What’s the difference between appliance standards and ENERGY STAR?
ENERGY STAR is a voluntary labeling program designed to identify and promote energy- and water-efficient products. It is jointly run by the US Environmental Protection Agency (EPA) and the US Department of Energy (DOE). The appliance standards program, housed in DOE, sets mandatory minimum energy efficiency standards on products manufactured and imported for sale into the US. The two programs complement one another: ENERGY STAR paves the way for standards by demonstrating that high efficiency products are indeed feasible to manufacture and sell. The market information feeds into standards decisions, often resulting in a standard being set at or near the ENERGY STAR levels. Both ENERGY STAR and standards are periodically updated, moving efficiency levels up in a step-like progression.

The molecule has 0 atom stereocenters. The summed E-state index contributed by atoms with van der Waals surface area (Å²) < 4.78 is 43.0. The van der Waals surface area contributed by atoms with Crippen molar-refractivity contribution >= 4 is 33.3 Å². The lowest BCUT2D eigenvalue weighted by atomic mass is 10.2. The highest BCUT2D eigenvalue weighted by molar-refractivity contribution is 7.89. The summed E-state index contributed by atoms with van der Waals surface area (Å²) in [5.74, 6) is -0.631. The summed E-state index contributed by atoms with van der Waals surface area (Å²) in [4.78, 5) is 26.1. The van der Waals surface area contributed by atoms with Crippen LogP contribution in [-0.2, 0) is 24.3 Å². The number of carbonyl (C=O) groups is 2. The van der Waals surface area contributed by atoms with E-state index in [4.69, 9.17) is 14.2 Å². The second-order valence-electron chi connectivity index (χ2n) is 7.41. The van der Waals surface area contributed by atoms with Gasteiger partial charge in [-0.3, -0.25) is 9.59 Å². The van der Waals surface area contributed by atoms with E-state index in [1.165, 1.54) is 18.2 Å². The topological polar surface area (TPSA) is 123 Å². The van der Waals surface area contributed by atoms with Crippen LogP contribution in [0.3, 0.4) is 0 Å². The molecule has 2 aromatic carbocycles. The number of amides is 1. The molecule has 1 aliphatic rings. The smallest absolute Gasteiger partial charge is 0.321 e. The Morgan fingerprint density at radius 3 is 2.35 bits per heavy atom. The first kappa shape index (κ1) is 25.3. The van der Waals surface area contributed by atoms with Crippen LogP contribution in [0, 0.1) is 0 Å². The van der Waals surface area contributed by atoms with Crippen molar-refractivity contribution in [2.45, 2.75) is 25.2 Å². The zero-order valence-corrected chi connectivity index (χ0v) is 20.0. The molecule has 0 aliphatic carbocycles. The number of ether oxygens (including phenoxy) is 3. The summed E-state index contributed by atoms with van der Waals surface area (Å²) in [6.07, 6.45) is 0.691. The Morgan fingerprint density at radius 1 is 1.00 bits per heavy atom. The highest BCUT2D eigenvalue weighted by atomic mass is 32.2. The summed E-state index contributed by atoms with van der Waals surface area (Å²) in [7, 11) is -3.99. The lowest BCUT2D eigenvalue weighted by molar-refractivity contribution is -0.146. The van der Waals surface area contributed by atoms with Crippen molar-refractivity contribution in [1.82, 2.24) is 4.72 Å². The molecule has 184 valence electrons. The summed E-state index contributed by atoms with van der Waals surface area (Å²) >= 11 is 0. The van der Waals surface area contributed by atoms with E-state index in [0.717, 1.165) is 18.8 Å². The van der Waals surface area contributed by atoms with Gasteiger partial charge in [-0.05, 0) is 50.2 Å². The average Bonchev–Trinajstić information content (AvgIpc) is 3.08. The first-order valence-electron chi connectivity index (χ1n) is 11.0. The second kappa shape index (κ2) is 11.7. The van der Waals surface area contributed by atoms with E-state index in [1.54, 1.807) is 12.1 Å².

How are standards enforced?
Though Congress originally granted DOE the authority to enforce standards in 1975, efficiency standards were not actively enforced for many years. In 2011, DOE published a final rule which focuses on revisions to certification and enforcement provisions. It requires manufacturers to submit compliance statements and certification reports to DOE and outlines enforcement actions for improper certification or noncompliance with an applicable standard. DOE did not take action on verification testing (where products would be tested at independent laboratories in order to verify that they meet conservation standards).